The evidentiary handling of the gun is far from pristine. It appears that the gun was moved or handled by at least one police officer before it was taken into evidence. There are also some unexplained delays and unknown whereabouts of the gun between the time it was taken from Gissantaner’s house and the submission to the Michigan State Police (MSP) lab for analysis.
From there, the “touch-DNA” analyst arrived at the conclusion that it was “49 million more times likely” that Gissanter’s DNA was present on the gun, rather than yet another unrelated person’s. The only other contributors to the DNA found on the gun were “two unrelated, unknown contributors.” Even if accurate, this only shows Gissanter had touched the gun. It doesn’t necessarily mean it was Gissanter’s gun.
There are still scientifically-sound methods for DNA testing, like the use of rape kits which already controls for one known DNA sample (the victim’s). “Touch DNA” is almost a pseudoscience. It takes samples that contain a mixture of DNA from surfaces touched by an unknown number of people and makes a guess as to the probability that a criminal suspect’s DNA is among the haystack of unknowns the lab is examining.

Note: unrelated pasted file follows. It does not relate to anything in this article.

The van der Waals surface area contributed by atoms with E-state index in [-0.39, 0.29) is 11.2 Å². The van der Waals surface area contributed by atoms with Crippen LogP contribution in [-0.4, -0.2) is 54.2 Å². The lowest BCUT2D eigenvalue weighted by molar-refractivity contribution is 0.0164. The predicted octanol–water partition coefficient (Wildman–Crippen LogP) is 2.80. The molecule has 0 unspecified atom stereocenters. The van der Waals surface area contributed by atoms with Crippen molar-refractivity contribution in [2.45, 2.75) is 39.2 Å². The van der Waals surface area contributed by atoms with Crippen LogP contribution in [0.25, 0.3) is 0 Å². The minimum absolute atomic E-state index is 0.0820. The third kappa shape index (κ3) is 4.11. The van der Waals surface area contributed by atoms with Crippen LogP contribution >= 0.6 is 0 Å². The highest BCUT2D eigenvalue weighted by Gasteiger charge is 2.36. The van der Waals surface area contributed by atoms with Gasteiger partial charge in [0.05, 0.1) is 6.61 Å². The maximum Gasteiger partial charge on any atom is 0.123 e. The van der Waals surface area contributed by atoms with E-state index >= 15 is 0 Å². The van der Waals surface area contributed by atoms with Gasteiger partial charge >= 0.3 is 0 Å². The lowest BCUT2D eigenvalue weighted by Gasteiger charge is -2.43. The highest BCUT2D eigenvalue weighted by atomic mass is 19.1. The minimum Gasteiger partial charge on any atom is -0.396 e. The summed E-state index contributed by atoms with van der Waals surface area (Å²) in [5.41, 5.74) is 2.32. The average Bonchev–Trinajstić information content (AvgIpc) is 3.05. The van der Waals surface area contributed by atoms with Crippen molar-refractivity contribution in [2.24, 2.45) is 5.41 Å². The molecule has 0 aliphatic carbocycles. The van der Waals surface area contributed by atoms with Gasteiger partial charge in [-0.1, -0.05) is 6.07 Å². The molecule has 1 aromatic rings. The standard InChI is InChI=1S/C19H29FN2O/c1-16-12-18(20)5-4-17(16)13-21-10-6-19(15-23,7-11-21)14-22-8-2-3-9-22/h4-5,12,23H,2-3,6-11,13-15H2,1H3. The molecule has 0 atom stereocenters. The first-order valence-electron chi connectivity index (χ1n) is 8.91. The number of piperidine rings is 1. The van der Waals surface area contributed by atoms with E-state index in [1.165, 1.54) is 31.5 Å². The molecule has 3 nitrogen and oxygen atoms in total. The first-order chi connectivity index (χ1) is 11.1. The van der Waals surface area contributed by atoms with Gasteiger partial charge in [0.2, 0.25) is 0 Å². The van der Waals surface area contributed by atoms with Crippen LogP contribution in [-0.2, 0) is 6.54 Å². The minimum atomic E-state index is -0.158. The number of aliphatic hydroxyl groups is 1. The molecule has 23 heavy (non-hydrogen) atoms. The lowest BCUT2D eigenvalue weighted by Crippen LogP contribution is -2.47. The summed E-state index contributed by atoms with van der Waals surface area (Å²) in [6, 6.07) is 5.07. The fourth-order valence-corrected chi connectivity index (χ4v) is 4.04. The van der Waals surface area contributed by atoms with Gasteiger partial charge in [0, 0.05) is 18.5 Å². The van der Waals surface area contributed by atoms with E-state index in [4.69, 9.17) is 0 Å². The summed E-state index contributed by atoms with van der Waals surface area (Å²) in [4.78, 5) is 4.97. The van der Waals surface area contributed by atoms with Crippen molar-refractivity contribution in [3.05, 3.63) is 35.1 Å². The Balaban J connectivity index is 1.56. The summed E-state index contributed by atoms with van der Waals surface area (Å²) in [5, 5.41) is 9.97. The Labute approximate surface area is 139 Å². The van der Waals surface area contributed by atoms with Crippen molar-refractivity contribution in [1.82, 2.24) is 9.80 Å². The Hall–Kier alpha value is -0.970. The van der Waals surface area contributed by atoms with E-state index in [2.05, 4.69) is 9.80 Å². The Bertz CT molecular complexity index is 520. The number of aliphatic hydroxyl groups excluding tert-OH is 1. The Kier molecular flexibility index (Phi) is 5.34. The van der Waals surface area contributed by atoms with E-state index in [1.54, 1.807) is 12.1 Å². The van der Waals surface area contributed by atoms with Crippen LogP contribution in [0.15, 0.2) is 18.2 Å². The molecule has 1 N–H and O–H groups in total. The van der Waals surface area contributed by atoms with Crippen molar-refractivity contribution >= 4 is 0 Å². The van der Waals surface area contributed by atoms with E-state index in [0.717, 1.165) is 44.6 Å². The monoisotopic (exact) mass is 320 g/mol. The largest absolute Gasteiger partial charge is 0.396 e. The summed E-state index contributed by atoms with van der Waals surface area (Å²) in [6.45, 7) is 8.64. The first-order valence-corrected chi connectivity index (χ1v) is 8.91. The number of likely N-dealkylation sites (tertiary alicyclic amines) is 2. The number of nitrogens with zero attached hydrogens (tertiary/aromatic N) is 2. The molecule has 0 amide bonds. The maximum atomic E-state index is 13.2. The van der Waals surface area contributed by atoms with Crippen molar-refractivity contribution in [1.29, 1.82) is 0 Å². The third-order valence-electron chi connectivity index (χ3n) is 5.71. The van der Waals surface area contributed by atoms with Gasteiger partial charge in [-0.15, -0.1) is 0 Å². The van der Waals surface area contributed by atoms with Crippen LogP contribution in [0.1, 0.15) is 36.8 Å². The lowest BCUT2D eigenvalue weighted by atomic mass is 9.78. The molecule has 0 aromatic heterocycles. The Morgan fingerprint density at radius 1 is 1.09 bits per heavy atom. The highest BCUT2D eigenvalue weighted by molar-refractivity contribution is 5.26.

When a forensic expert says something is “49 million times more likely,” it seems to indicate something approaching absolute certainty. But that’s not really what this means. Part of the problem with STRmix’s software is that analysts can affect the outcome of tests by manipulating variables.
As Defendant points out, a number of factors entered into the STRMix program are under the control of the operator/analyst or the individual laboratory, and thus are variable, and affect errors. For instance, although “[t]he true number of contributors to a profile is always unknown” (id. at PageID.1075), the individual analyst determines the number of contributors to a DNA profile for purposes of the STRmix™ analysis.
STRMix also relies upon terms set by the individual laboratory, such as analytical thresholds, stutter ratios, drop-in rates, and saturation levels. Furthermore, the input amount of DNA “can have a dramatic impact on the quantity and quality of the STR results obtained,” and “the significance of the likelihood ratios are negatively impacted as the input DNA amount decreases and the extent of allelic and locus drop-out increases.”
The standards and guidelines for “touch DNA” forensics are also a mess. There’s no unified set of standards governing use so analysts are free to create their own baselines. Recommendations from the President’s Council of Advisors on Science and Technology (PCAST) set a baseline for determining “touch DNA” matches but no one’s under any obligation to use them. PCAST’s suggested baseline would have turned the forensic expert’s “49 million times more likely” statement into “results were inconclusive.” That’s a pretty big swing.